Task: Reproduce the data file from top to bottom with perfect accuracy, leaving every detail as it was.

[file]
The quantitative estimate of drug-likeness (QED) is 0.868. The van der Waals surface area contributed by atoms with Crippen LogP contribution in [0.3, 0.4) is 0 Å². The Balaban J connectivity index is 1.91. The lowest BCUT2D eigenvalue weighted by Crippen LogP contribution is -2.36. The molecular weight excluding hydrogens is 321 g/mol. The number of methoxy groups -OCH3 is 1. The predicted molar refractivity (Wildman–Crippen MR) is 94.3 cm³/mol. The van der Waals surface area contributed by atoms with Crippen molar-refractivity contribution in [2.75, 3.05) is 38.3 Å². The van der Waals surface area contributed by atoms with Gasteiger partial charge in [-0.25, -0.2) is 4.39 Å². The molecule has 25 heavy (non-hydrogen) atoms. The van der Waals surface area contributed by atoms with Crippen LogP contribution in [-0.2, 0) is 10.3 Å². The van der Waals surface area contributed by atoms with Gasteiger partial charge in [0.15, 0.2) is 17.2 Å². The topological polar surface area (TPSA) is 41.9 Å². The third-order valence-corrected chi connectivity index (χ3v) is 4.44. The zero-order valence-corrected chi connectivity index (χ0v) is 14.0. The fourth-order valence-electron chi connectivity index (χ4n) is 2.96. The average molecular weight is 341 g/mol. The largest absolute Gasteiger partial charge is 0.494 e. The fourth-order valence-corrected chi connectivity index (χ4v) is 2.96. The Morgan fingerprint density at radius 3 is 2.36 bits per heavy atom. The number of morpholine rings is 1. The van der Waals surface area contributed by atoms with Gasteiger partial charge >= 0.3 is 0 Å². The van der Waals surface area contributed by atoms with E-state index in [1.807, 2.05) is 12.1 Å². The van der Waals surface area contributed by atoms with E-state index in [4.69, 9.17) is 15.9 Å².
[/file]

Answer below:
The quantitative estimate of drug-likeness (QED) is 0.868. The van der Waals surface area contributed by atoms with Crippen LogP contribution in [0.3, 0.4) is 0 Å². The Balaban J connectivity index is 1.91. The lowest BCUT2D eigenvalue weighted by Crippen LogP contribution is -2.36. The molecular weight excluding hydrogens is 321 g/mol. The number of methoxy groups -OCH3 is 1. The predicted molar refractivity (Wildman–Crippen MR) is 94.3 cm³/mol. The van der Waals surface area contributed by atoms with Crippen molar-refractivity contribution in [2.75, 3.05) is 38.3 Å². The van der Waals surface area contributed by atoms with Gasteiger partial charge in [-0.25, -0.2) is 4.39 Å². The molecule has 25 heavy (non-hydrogen) atoms. The van der Waals surface area contributed by atoms with Crippen LogP contribution in [-0.2, 0) is 10.3 Å². The van der Waals surface area contributed by atoms with Gasteiger partial charge in [0.15, 0.2) is 17.2 Å². The topological polar surface area (TPSA) is 41.9 Å². The third-order valence-corrected chi connectivity index (χ3v) is 4.44. The zero-order valence-corrected chi connectivity index (χ0v) is 14.0. The fourth-order valence-electron chi connectivity index (χ4n) is 2.96. The average molecular weight is 341 g/mol. The largest absolute Gasteiger partial charge is 0.494 e. The fourth-order valence-corrected chi connectivity index (χ4v) is 2.96. The Morgan fingerprint density at radius 3 is 2.36 bits per heavy atom. The number of morpholine rings is 1. The van der Waals surface area contributed by atoms with Gasteiger partial charge >= 0.3 is 0 Å². The van der Waals surface area contributed by atoms with E-state index in [1.807, 2.05) is 12.1 Å². The van der Waals surface area contributed by atoms with E-state index in [4.69, 9.17) is 15.9 Å².